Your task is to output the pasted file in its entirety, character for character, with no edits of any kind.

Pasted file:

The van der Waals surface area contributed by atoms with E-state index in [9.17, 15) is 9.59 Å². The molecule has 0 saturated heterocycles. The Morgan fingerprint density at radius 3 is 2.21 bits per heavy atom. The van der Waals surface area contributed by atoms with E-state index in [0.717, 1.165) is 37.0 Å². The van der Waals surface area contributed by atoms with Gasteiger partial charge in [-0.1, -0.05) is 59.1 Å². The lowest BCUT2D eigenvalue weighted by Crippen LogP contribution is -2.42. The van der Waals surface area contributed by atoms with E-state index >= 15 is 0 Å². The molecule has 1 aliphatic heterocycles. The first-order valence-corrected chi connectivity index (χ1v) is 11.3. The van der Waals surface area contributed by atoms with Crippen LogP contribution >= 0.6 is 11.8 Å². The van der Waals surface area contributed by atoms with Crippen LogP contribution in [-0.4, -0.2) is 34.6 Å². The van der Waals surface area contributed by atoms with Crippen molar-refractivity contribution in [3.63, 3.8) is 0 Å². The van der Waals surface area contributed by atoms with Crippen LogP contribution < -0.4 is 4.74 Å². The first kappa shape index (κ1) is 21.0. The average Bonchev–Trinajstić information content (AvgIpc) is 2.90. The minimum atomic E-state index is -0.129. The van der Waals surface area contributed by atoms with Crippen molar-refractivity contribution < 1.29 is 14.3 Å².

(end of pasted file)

The van der Waals surface area contributed by atoms with E-state index in [9.17, 15) is 9.59 Å². The molecule has 0 saturated heterocycles. The Morgan fingerprint density at radius 3 is 2.21 bits per heavy atom. The van der Waals surface area contributed by atoms with E-state index in [0.717, 1.165) is 37.0 Å². The van der Waals surface area contributed by atoms with Gasteiger partial charge in [-0.1, -0.05) is 59.1 Å². The lowest BCUT2D eigenvalue weighted by Crippen LogP contribution is -2.42. The van der Waals surface area contributed by atoms with E-state index >= 15 is 0 Å². The molecule has 1 aliphatic heterocycles. The first-order valence-corrected chi connectivity index (χ1v) is 11.3. The van der Waals surface area contributed by atoms with Crippen LogP contribution >= 0.6 is 11.8 Å². The van der Waals surface area contributed by atoms with Crippen LogP contribution in [-0.4, -0.2) is 34.6 Å². The van der Waals surface area contributed by atoms with Crippen molar-refractivity contribution in [3.63, 3.8) is 0 Å². The van der Waals surface area contributed by atoms with Crippen LogP contribution < -0.4 is 4.74 Å². The first kappa shape index (κ1) is 21.0. The average Bonchev–Trinajstić information content (AvgIpc) is 2.90. The minimum atomic E-state index is -0.129. The van der Waals surface area contributed by atoms with Crippen molar-refractivity contribution < 1.29 is 14.3 Å².